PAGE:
The High Line creator’s spaces look like they’ve always been there
When JAMES CORNER talks about landscape architecture, he doesn’t talk about pathways or rose bushes. He talks about people coming together to observe other people. “Public spaces can be colonized in time—not by natural processes, but by people,” he says. “So understanding what it takes to create an inviting space is a different design practice from just doing cool things with form.”
Corner is the founder of James Corner Field Operations, the firm responsible for New York’s High Line, the much-praised park occupying a formerly derelict elevated railway on Manhattan’s far West Side. He approaches his work with the belief that good design in public spaces makes a city more appealing, draws both new residents and the companies that want to employ them, and enhances the economic value of everything around it—a theory that’s been more than borne out in practice. The High Line, Corner’s most successful work, has thoroughly revitalized its surrounding area, transforming it into a lively tourist attraction that drew 7 million visitors last year and spurred billions of dollars in nearby development.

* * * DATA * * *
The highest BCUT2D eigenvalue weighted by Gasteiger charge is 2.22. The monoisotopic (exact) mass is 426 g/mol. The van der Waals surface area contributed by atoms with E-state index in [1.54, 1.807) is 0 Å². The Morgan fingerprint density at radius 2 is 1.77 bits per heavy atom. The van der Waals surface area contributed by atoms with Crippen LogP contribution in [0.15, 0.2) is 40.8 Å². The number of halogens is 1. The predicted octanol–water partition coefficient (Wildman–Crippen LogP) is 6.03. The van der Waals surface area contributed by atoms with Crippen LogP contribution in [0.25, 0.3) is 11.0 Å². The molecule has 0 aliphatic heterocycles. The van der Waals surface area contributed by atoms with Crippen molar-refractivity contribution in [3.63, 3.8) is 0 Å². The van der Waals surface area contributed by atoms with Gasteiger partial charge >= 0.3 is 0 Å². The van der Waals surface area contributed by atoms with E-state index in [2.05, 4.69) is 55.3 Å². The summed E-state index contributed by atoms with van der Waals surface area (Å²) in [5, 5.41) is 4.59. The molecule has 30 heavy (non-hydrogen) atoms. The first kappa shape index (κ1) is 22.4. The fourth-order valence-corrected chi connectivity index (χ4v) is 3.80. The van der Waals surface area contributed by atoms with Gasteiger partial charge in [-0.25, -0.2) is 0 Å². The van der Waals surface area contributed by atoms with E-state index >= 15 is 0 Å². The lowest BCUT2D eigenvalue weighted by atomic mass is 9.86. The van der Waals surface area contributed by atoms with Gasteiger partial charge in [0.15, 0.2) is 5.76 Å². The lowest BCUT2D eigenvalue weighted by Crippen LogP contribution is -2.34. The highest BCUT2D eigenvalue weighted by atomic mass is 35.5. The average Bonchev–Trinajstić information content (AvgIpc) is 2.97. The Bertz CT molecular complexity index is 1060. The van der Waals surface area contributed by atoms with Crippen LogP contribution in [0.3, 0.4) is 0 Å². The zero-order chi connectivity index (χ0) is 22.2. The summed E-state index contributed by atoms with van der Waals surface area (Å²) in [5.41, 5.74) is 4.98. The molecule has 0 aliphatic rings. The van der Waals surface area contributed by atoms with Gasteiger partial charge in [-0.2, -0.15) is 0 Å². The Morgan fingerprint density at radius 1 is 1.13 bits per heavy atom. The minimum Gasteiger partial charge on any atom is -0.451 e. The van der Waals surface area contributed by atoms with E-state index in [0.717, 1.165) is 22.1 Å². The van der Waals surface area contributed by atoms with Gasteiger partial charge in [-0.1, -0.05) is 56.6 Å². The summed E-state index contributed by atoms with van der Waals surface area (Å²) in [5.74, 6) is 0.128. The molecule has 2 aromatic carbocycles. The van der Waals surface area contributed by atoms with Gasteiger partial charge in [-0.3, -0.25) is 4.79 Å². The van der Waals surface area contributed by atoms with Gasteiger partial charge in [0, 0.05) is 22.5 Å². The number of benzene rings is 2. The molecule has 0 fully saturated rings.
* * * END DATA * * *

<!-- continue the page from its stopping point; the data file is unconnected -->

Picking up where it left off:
With the help of his 60 employees spread out among three offices around the world, Corner has given similar treatments to Santa Monica’s Tongva Park in California, San Francisco’s Presidio Parklands, Cleveland’s historic main square, and waterfronts in London, Seattle, and Philadelphia. He’s also designed entire new cities in China.
While Corner is recognized for turning polluted or abandoned postindustrial wastelands into thriving public spaces, the idea of scenography is just as prevalent in his work. As he puts it, every site is different, yet each has to serve as “the stage setting of everyday life.” At Tongva Park, woven steel cabanas simultaneously afford park visitors views out to the Santa Monica Pier and put those visitors on display for drivers on Ocean Avenue below. “People actually get married in those pods,” he says with mild amazement.
Corner is well aware that, at the start of any project, many locals assume that “some designer is going to come in here and f--- it up, some ego is going to come in and drop something that doesn’t belong.” So he seeks to design landscapes that seem so natural they look as though they’d always been there. “These overdesigned places are trying too hard to look good,” he says, “but they don’t invite use.” His do.
By Jessie Scanlon
Much of Corner’s work is about creating “heightened dramatic settings for public life to play out”